It is clear that when the officers conducted their sweep, they were justified in believing that at least one of the robbers could still have been in the apartment. Two women had exited when the police announced their presence. The tip stated that both robbers were in the Game Room and the officers had yet to encounter Paopao's suspected confederate, Matamua. The fact that Paopao was arrested outside the Game Room did not automatically preclude the officers from conducting an appropriate sweep of the interior of the Game Room to dispel this suspicion and protect themselves. Paopao's argument to the contrary is meritless.
Paopao's other claim concerning the protective sweep is that Officer Lum exceeded the permissible scope of the protective sweep when he looked behind the sofa. Paopao argues that once the police had made their initial cursory inspection of the rooms, the protective sweep was complete and Officer Lum no longer had a legal right to be in the room. The Buie opinion emphasized that a protective sweep is “a cursory inspection of those spaces where a person may be found.” Buie, 494 U.S. at 335, 110 S.Ct. 1093. The protective sweep purposefully does not have hard time constraints associated with it. “The sweep lasts no longer than is necessary to dispel the reasonable suspicion of danger and in any event no longer than it takes to complete the arrest and depart the premises.” Id. at 335-36, 110 S.Ct. 1093.
In the present matter, Officer Lum's search behind the sofa did not exceed the scope of the protective sweep. Particularly instructive in this determination is Officer Lum's testimony that he was not secure in the notion that no one was left in the apartment until after he searched behind the sofa. The District Court found this portion of Officer Lum's testimony credible. The diagram of the Game Room, used by both sides to illustrate the layout of the apartment, showed that the sofa was placed by a wall between the entry room and the room with the gambling machines. This wall would have obstructed the officer's ability to see behind the sofa. As a result, it was reasonable for Officer Lum to suspect that someone still could be hiding behind the sofa, even after the officers had completed their preliminary sweep of the other parts of the apartment. As a result, Paopao's final claim that Officer Lum exceeded the scope of the protective sweep when he looked behind the sofa also fails. Since Paopao has failed to show that the District Court's decision not to suppress the seizure of the gun and ammunition magazine was in error, that decision is affirmed.
Motion to Dismiss
Paopao also appeals the District Court's denial of his motion to dismiss. Paopao asserts that his possession of the gun was not affecting commerce when he was arrested and, therefore, the application of 18 U.S.C. § 922(g) to him was unconstitutional. This argument, however, was previously rejected by this court in United States v. Hanna, 55 F.3d 1456 (9th Cir.1995), and again in United States v. Rousseau, 257 F.3d 925 (9th Cir.2001). In Hanna this court held that, to be constitutional, the government need only show a “ ‘minimal nexus that the firearm [had] been, at some time, in interstate commerce.’ ” Hanna, 55 F.3d at 1462 (quoting Scarborough v. United States, 431 U.S. 563, 575, 97 S.Ct. 1963, 52 L.Ed.2d 582 (1977)). In both Hanna and Rousseau the firearm had been manufactured in one state or outside the country, then shipped for sale to another state. On both occasions, this court found that this commercial interstate movement was sufficient to create the required minimum connection.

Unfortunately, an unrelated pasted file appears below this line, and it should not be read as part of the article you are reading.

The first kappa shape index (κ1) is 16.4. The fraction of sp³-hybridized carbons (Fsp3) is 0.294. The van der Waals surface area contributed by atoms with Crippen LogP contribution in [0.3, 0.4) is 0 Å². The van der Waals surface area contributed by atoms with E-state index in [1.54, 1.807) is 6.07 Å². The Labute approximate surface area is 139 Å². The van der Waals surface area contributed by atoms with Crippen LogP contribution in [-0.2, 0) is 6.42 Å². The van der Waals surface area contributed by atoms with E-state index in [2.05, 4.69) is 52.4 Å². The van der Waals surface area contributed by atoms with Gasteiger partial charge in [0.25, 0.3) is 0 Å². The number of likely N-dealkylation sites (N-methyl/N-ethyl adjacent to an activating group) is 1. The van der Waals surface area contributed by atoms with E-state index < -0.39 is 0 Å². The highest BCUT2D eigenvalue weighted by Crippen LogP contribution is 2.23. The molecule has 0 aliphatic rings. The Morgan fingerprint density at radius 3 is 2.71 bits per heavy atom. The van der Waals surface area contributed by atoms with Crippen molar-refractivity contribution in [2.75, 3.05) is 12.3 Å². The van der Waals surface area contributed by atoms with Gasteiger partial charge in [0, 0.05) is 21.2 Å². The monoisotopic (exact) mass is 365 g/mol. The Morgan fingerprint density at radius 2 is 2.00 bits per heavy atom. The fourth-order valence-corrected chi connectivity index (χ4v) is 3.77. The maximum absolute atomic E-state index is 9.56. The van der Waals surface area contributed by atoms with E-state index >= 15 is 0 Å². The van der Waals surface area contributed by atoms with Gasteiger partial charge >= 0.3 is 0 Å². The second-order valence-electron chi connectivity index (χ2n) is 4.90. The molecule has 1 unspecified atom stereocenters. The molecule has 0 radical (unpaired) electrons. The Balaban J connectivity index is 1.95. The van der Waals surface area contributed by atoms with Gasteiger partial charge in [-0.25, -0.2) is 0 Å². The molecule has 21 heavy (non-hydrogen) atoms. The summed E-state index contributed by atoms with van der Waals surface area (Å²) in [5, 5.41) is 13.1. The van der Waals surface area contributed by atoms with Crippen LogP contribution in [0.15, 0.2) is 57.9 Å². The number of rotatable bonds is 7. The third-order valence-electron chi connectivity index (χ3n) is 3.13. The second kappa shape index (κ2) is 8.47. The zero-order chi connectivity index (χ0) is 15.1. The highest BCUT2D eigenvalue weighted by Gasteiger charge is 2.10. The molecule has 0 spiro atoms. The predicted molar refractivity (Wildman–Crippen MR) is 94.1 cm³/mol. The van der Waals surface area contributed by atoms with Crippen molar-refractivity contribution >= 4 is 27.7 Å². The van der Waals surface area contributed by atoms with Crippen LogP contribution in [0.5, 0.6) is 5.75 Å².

Paopao argues that this court's holding in United States v. McCoy, 323 F.3d 1114 (9th Cir.2003), calls into question the holdings in Hanna and Rousseau. The McCoy holding, however, is easily distinguishable. The item in question in that case, an allegedly pornographic home photograph of a child, had never traveled in interstate commerce and was never intended for interstate distribution. On the other hand, in this case neither side disputes that Paopao's gun was manufactured in Minnesota and the ammunition was made in Illinois, and both were recovered in Hawaii. In light of this distinction, we conclude that McCoy has no effect on the Hanna and Rousseau holdings and that the District Court's denial of Paopao's motion to dismiss was proper.
Paopao has failed to show that the denial of his suppression motion and his motion to dismiss were in error. The District Court's rulings and the judgment of conviction are
1. The District Court noted a discrepancy between Detective Lee's testimony and Officer Lum's testimony on this point. Detective Lee testified that the informant had told him that the suspected robbers were in the Game Room, whereas Officer Lum testified that he told the officers arriving on the scene that a robbery was potentially in progress. The District Court, in its findings of fact, stated that this discrepancy was most likely “an honest difference in memory[,]” and found that, despite minor factual discrepancies, on the major events the two policemen were credible witnesses. In the end, however, the issue is immaterial; in either case the officers would still have had a basis to suspect that a potentially armed man was in the apartment.
2. Of course, Paopao had a Fourth Amendment privacy interest in his effects and, therefore, had standing to contest the seizure of his tan bag. However, he did not claim, nor could he reasonably, that the seizure of the weapon and the ammunition magazine was not based on a reasonable belief that the two items constituted evidence of a crime. (The situation would have been different had the jewels and the knife been visible, but the gun and the magazine were hidden in the bag.) Accordingly, the seizure of Paopao's tan bag was the direct result of a plain view search in a commercial establishment where Paopao had no Fourth Amendment privacy interest and, therefore, he had no standing to challenge the lawfulness of that search.
TRAGER, District Judge.